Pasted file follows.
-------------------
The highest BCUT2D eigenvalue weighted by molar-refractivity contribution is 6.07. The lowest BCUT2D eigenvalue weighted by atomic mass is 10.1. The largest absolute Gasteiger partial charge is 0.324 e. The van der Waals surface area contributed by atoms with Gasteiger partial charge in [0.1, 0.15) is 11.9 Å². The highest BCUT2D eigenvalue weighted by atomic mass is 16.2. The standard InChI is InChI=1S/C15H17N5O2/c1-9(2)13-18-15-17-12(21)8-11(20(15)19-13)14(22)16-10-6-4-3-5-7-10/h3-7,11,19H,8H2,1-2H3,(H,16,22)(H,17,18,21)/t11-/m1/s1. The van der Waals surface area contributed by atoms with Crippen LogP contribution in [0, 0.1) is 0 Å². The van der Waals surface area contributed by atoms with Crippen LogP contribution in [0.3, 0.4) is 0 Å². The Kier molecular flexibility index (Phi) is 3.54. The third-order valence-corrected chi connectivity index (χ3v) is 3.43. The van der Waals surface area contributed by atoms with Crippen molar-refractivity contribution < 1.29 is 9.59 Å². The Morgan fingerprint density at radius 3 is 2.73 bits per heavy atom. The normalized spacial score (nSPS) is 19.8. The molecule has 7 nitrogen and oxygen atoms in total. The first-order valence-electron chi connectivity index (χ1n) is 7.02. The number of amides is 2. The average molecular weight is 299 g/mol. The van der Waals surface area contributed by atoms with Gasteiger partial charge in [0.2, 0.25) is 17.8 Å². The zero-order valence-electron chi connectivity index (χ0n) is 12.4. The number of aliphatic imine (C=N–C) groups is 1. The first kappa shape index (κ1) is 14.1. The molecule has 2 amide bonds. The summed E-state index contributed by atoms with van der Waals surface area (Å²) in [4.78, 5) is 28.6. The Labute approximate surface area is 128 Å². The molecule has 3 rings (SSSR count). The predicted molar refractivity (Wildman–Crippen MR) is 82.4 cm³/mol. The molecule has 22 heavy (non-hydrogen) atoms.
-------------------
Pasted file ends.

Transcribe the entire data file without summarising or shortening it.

The highest BCUT2D eigenvalue weighted by molar-refractivity contribution is 6.07. The lowest BCUT2D eigenvalue weighted by atomic mass is 10.1. The largest absolute Gasteiger partial charge is 0.324 e. The van der Waals surface area contributed by atoms with Gasteiger partial charge in [0.1, 0.15) is 11.9 Å². The highest BCUT2D eigenvalue weighted by atomic mass is 16.2. The standard InChI is InChI=1S/C15H17N5O2/c1-9(2)13-18-15-17-12(21)8-11(20(15)19-13)14(22)16-10-6-4-3-5-7-10/h3-7,11,19H,8H2,1-2H3,(H,16,22)(H,17,18,21)/t11-/m1/s1. The van der Waals surface area contributed by atoms with Crippen LogP contribution in [0, 0.1) is 0 Å². The van der Waals surface area contributed by atoms with Crippen LogP contribution in [0.3, 0.4) is 0 Å². The Kier molecular flexibility index (Phi) is 3.54. The third-order valence-corrected chi connectivity index (χ3v) is 3.43. The van der Waals surface area contributed by atoms with Crippen molar-refractivity contribution < 1.29 is 9.59 Å². The Morgan fingerprint density at radius 3 is 2.73 bits per heavy atom. The normalized spacial score (nSPS) is 19.8. The molecule has 7 nitrogen and oxygen atoms in total. The first-order valence-electron chi connectivity index (χ1n) is 7.02. The number of amides is 2. The average molecular weight is 299 g/mol. The van der Waals surface area contributed by atoms with Gasteiger partial charge in [0.2, 0.25) is 17.8 Å². The zero-order valence-electron chi connectivity index (χ0n) is 12.4. The number of aliphatic imine (C=N–C) groups is 1. The first kappa shape index (κ1) is 14.1. The molecule has 2 amide bonds. The summed E-state index contributed by atoms with van der Waals surface area (Å²) in [4.78, 5) is 28.6. The Labute approximate surface area is 128 Å². The molecule has 3 rings (SSSR count). The predicted molar refractivity (Wildman–Crippen MR) is 82.4 cm³/mol. The molecule has 22 heavy (non-hydrogen) atoms.